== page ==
Adventures in moving from Toronto to PEI : Honesty isn’t the best policy here

In my semi-ongoing series on our transition in moving from Toronto to PEI, I’ve found a lot of similarities between Trinidad and Prince Edward Island. For instance

  • If you didn’t grow up on the island and your parents didn’t grow up here, you’ll never be an “islander”. In Trinidad, it came from our fundamental mistrust of foreigners. In PEI, it seems that many “islanders” are defensive about their identity in relation to the rest of Canada.
  • The “Come from Away” term or CFA in PEI is the same as we use “yuh from away” or “you living foreign” in Trinidad. It denotes that while you’re from a different place or living in a different place, the experience that you’ve acquired on your travels or while being away is fundamentally less than if you had stayed on the island.
  • The myopia of vision or strategy is similar in both Trinidad and Prince Edward Island. There are very progressive people on both islands, but there is a lot of upstream swimming to get anything off the ground
  • It’s very, very difficult to change entrenched beliefs
  • Trying to argue or change someone’s perception can end up with you being labelled a “know it all” or “arrogant” or “not playing nice”

Over the last two weeks, I’ve been doing the PEI Realtors course in an attempt to educate our family about the intricacies and nuances of the PEI Real Estate market. It was an excellent course … I highly recommend the course as a newcomer to the island, because you’ll also meet a diverse and very interesting subset of entrepreneurs. It’s not a cheap course ($2500+HST), but I thought that the course material and networking aspects of it, were invaluable.

As part of the course, I had the opportunity to chat with most people in the class and get to know a little about their backstories. It was eye opening for me, in that I’ve also made certain types of assumptions based on my collective experiences on and off the island. Some of those assumptions were positive and some of them were not as much. However the one truth that I’ve come to realize is that the island is a small place and reputation is paramount.

In Trinidad, when someone is trying to figure you out or make an initial judgement, they’ll ask two questions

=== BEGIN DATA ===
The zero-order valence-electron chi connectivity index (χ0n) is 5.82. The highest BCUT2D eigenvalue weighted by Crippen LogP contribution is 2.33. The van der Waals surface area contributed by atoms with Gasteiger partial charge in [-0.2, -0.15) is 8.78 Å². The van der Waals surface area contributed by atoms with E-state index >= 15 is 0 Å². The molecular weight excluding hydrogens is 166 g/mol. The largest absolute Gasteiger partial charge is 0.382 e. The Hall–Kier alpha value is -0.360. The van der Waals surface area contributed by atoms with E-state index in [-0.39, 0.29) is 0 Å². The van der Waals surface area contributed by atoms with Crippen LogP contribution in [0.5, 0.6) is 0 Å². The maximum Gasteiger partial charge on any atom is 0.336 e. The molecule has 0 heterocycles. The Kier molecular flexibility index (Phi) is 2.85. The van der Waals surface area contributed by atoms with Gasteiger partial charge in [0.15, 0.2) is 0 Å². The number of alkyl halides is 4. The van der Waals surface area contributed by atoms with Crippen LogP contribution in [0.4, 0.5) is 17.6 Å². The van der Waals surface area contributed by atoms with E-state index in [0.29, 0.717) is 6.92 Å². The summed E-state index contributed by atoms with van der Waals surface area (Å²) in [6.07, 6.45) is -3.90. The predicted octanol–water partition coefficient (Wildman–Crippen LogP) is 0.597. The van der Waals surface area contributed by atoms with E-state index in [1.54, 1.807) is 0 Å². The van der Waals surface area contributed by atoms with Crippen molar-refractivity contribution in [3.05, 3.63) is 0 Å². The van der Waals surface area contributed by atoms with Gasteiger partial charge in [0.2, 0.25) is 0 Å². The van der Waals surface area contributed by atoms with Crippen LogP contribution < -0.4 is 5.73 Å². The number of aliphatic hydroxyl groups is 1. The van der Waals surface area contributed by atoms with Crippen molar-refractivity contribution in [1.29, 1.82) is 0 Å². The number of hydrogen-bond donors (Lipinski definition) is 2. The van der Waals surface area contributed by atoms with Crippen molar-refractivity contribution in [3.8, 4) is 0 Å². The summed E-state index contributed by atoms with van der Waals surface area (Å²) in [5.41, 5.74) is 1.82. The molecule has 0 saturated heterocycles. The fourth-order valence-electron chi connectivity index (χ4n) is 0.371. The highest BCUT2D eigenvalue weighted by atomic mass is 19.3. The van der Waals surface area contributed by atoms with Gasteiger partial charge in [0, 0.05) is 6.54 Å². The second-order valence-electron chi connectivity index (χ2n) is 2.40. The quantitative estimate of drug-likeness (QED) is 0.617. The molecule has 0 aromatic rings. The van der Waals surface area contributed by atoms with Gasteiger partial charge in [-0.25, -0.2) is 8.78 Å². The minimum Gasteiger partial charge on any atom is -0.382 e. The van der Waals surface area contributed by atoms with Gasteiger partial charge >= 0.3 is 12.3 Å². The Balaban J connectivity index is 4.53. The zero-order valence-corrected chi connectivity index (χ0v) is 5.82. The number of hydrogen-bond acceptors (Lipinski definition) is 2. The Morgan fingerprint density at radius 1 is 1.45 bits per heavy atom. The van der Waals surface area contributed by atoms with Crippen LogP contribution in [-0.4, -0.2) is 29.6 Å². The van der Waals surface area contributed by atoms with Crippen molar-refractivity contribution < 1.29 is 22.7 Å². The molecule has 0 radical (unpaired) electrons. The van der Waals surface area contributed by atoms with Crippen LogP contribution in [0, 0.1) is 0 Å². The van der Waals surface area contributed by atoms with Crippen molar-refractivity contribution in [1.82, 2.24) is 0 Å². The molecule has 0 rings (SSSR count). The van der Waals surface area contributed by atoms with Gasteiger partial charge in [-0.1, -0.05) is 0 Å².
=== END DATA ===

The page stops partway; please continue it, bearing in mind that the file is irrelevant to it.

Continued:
In PEI, you’ll probably get the first question only, unless you’re a visible minority like myself and then the answer to the question is self evident.

As a citizen of the world, I’ve spent my time trying to get a glimpse behind the curtain of multiple cultures and trying to educate myself in non-standard ways. Most people however might not be blessed with the desire or opportunity to do so and I’ve had to work at not jumping to my own myopic conclusions.

In Trinidad, one has to be very cautious when meeting new people and speaking out of turn, lest that person be judged on snippets of unrelated or non contextual conversation. Prince Edward Island is very similar in this respect. When moving from Toronto to PEI, I didn’t really consider this cultural nuance. I’m not the best at holding my tongue and using my ears as much because I’ve spent a considerable part of my life trying to educate myself on the world, as best as I can. I have strong opinions which have come as a result of the things I’ve seen and done but not everyone on the “island” will care for those opinions or the knowledge behind those opinions.

Honesty … is not always the best policy

For many here, the mere fact that I would have considerably divergent opinions from their status quos will create a belief that I am challenging or condescending on their own self constructs or even the collection social constructs that they know. In Trinidad, honesty with everyone was never the best policy when it came to social interactions. Many people simply cannot handle a honest opinion, even when based on experiences ranging across the planet. Over the last couple weeks, I’ve realized that in Prince Edward Island … I’ll have to use a very similar mindset.

So when thinking about moving from Toronto to PEI or “eastsizing” as it’s now starting to be called … just know that your honest opinions about how things are done here might not be received positively. In fact, it might be better to remain completely silent and “bite your tongue”. For someone like me … I don’t think that honesty is the best policy here, when it comes to sharing your opinions.

Here’s one thing about people here … there is a lot of trust that goes around. If you’re driving around the island, you can buy vegetables on the honor system. That is simply awesome to me!

Tell me what you think … I’d love to get some opinions on this.

About Rishiray

Rishi Sankar is a Cloud HRMS Project Manager/ Solution Architect. Over the past 15+ years, he has managed to combine his overwhelming wanderlust with a desire to stay employed, resulting in continuing stints with 3 major consulting firms (IBM, Deloitte, Accenture). He documents his adventures around the world on "Ah Trini Travelogue" with pictures and stories from the road/tuk-tuk/camel/rickshaw. You can follow him on Twitter at @rishiray and on Facebook at "Ah Trini Travelogue . He doesn't like Chicken Curry but loves Curry Chicken and is always trying to find the perfect Trinidadian roti on the road. He also doesn't like cheese and kittens ... and definitely not together. E-mail from his blog is appreciated like a 35 yr old Balvenie at